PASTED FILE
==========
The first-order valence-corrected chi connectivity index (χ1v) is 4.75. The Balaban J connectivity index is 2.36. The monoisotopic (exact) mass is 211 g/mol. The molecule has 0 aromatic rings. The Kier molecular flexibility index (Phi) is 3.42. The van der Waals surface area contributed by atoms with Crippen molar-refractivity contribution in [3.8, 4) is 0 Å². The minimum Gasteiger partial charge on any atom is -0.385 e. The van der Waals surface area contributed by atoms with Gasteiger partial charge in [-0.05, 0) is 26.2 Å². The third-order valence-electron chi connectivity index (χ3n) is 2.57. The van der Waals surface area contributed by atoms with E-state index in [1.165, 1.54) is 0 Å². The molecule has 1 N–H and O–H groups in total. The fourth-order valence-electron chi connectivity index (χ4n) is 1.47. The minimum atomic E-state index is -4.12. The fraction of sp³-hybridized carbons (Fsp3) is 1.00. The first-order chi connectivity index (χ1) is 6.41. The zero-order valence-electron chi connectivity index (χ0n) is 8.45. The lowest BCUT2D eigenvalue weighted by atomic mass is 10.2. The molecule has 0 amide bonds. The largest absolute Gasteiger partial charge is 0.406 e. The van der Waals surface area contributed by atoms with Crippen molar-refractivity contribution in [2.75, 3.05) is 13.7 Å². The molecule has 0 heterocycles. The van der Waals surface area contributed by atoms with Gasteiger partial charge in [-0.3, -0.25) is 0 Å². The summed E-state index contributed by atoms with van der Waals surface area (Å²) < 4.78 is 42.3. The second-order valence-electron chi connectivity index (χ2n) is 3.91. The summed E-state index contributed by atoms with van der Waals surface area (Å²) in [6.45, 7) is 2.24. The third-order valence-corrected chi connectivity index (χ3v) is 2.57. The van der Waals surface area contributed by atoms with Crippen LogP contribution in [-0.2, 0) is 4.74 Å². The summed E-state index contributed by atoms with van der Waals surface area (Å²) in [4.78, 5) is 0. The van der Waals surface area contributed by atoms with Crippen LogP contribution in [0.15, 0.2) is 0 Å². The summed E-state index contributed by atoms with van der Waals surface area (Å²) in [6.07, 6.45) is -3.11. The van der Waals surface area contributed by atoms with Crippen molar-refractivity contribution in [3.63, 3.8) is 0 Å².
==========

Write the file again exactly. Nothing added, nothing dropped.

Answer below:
The first-order valence-corrected chi connectivity index (χ1v) is 4.75. The Balaban J connectivity index is 2.36. The monoisotopic (exact) mass is 211 g/mol. The molecule has 0 aromatic rings. The Kier molecular flexibility index (Phi) is 3.42. The van der Waals surface area contributed by atoms with Crippen molar-refractivity contribution in [3.8, 4) is 0 Å². The minimum Gasteiger partial charge on any atom is -0.385 e. The van der Waals surface area contributed by atoms with Gasteiger partial charge in [-0.05, 0) is 26.2 Å². The third-order valence-electron chi connectivity index (χ3n) is 2.57. The van der Waals surface area contributed by atoms with E-state index in [1.165, 1.54) is 0 Å². The molecule has 1 N–H and O–H groups in total. The fourth-order valence-electron chi connectivity index (χ4n) is 1.47. The minimum atomic E-state index is -4.12. The fraction of sp³-hybridized carbons (Fsp3) is 1.00. The first-order chi connectivity index (χ1) is 6.41. The zero-order valence-electron chi connectivity index (χ0n) is 8.45. The lowest BCUT2D eigenvalue weighted by atomic mass is 10.2. The molecule has 0 amide bonds. The largest absolute Gasteiger partial charge is 0.406 e. The van der Waals surface area contributed by atoms with Crippen molar-refractivity contribution in [2.75, 3.05) is 13.7 Å². The molecule has 0 heterocycles. The van der Waals surface area contributed by atoms with Gasteiger partial charge in [-0.3, -0.25) is 0 Å². The summed E-state index contributed by atoms with van der Waals surface area (Å²) < 4.78 is 42.3. The second-order valence-electron chi connectivity index (χ2n) is 3.91. The summed E-state index contributed by atoms with van der Waals surface area (Å²) in [6.45, 7) is 2.24. The third-order valence-corrected chi connectivity index (χ3v) is 2.57. The van der Waals surface area contributed by atoms with Crippen LogP contribution in [-0.2, 0) is 4.74 Å². The summed E-state index contributed by atoms with van der Waals surface area (Å²) in [4.78, 5) is 0. The van der Waals surface area contributed by atoms with Crippen LogP contribution in [0.15, 0.2) is 0 Å². The summed E-state index contributed by atoms with van der Waals surface area (Å²) in [6.07, 6.45) is -3.11. The van der Waals surface area contributed by atoms with Crippen molar-refractivity contribution in [3.63, 3.8) is 0 Å².